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Skincare Chemistry: Biotin

Skincare Chemistry 3: Biotin

Upon first glance, the word biotin looks like it involves something for life or living. This is true to an extent as healthy skin and nails are the most outward signs to show and represent your health.  As stated, this week we will be looking at the magical chemical that is biotin and its effects on the health of your hair and skin.

Biotin is an essential vitamin in your body, typically obtained through your diet and supplements. Also called Vitamin B7, or Vitamin H in a more old-fashioned term, this vitamin helps convert the carbs, fats, and proteins in your food into energy that your body can use. This includes the growth of hair and production of new skin cells.

While it’s typically associated with hair and skin growth, its actual effectiveness and its chemical interactions are still up for discussion and scientific study. It’s thought that biotin interacts with keratin, the structure of your hair and nails. It’s interactions for the skin are less clear, but most likely helps by maintaining oil glands in the skin.

Importance of biotin in the body

What biotin does in the body is mostly to aid in processing the energy found in food into energy for the body.  One of the most important of the eight forms of biotin, called D-Biotin, is primarily involved metabolizing the fats, proteins, and carbs into energy. 

Nutritionally, biotin is regularly available across a variety of food groups. Foods such as eggs and salmon, peanuts and sweet potato, and even cheese have notable levels of biotin that can fulfill the daily recommended intake of 30-100 micrograms (mcg) for adults. There is even the option to take biotin supplements, which has 5,000-10,000mcg per dose.

The reason why biotin is necessary through our diet is because humans cannot naturally produce biotin on our own. Instead, our gut bacteria break down the food that we eat to extract biotin, along with other vitamins and minerals. The biotin that is found in supplement form is D-Biotin, which is naturally occurring and is typically obtained through the fermentation of biotin-rich plants.

Since biotin is classified under the B-vitamin group, this means that it and other B-vitamins are water-soluble and any excess of biotin will be excreted from the body.  An overconsumption of biotin, while rare and difficult due to its water-solubility, presents itself with symptoms of insomnia, excessive thirst, and urination.

Biotin’s wide availability across many foods make biotin deficiency exceptionally rare, but still possible. This deficiency can be caused by genetic disorders, such as biotinidase deficiency, or the overconsumption of avidin in foods like raw egg whites, which binds to and inhibits biotin’s function. Symptoms of biotin deficiency may include skin rashes and brittle hair, as well as hallucinations and muscle pain.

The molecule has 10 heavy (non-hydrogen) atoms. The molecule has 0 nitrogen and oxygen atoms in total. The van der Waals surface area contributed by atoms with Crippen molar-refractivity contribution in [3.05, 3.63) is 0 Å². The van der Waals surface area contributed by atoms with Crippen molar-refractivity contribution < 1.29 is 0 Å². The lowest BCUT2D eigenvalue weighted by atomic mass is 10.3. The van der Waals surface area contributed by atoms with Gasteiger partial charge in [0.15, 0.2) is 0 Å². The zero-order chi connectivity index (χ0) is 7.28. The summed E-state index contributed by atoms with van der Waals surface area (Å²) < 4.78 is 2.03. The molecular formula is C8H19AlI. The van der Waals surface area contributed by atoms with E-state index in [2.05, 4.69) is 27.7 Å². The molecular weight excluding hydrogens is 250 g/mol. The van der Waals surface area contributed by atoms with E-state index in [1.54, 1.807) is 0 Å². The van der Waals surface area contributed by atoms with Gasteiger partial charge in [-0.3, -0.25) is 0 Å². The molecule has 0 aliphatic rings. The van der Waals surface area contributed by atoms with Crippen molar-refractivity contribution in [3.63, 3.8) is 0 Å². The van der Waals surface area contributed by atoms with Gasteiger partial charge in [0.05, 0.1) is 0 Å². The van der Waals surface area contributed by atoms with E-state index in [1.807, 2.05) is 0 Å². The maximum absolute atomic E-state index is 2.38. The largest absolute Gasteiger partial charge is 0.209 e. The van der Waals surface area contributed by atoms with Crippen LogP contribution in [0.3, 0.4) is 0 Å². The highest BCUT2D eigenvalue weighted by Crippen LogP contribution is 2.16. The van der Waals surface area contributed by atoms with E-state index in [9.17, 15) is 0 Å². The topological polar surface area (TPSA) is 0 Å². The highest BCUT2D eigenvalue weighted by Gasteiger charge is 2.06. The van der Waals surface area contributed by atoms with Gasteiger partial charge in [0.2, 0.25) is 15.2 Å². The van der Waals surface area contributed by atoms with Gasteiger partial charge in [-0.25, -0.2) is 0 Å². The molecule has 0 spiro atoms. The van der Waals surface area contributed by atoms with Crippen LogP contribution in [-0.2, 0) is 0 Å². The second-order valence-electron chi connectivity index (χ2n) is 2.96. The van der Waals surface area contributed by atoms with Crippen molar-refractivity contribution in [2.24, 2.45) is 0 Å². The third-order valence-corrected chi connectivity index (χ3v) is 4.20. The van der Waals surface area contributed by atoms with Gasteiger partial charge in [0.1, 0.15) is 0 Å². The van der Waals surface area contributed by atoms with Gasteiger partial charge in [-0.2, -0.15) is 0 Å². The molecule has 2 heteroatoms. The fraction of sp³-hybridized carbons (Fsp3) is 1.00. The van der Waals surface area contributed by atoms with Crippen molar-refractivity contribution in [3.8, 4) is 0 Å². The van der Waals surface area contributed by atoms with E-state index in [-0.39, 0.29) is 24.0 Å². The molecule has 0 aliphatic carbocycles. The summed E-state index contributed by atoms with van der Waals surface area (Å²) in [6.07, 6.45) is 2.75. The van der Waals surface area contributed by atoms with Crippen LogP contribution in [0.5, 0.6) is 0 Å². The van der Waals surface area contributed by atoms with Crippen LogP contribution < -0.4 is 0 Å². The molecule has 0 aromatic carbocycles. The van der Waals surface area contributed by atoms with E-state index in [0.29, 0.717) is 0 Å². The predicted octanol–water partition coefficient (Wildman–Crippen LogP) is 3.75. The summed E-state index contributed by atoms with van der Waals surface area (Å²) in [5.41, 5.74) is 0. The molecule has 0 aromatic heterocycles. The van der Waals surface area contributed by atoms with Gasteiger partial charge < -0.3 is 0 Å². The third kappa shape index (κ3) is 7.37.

How biotin helps your hair and skin

Brittle hair and skin issues aren’t something to be too worried about if the cause is from biotin deficiency, as it is a rare phenomenon and fairly easy to restore back to normal levels. Biotin interacts positively with skin and hair that allows for them to be healthy and strong. Research into biotin’s role for hair and skin is still ongoing.

One of the first things to find while searching for healthier hair or fuller hair growth is usually a recommendation for biotin. An increased intake of biotin may help promote hair growth and improve your hair health. Hair that has thinned out may see an increase in shine, volume, and scalp coverage.

This new growth in hair is likely due to biotin’s effect of stimulating keratin production. Keratin is the structure of your hair and nails, meaning an increase in keratin production will help if your hair and nails are brittle.

While skin health the first thing to associate with biotin, there may be some benefits to your skin’s overall appearance. The energy that is produced through the chemical interactions of biotin during digestion will allow your skin to replenish itself at a steady and effective rate. Additionally, there may be some interactions with biotin in helping reduce acne. 

Acne is formed when pores and hair follicles become plugged and clogged with oil and dead skin cells. Biotin’s ability to process and metabolize fats and lipids may have some effect in reducing acne. A topical application of biotin by itself isn’t effective enough to help your skin, but works well when paired with other acne-fighting ingredients and skin treatments. 

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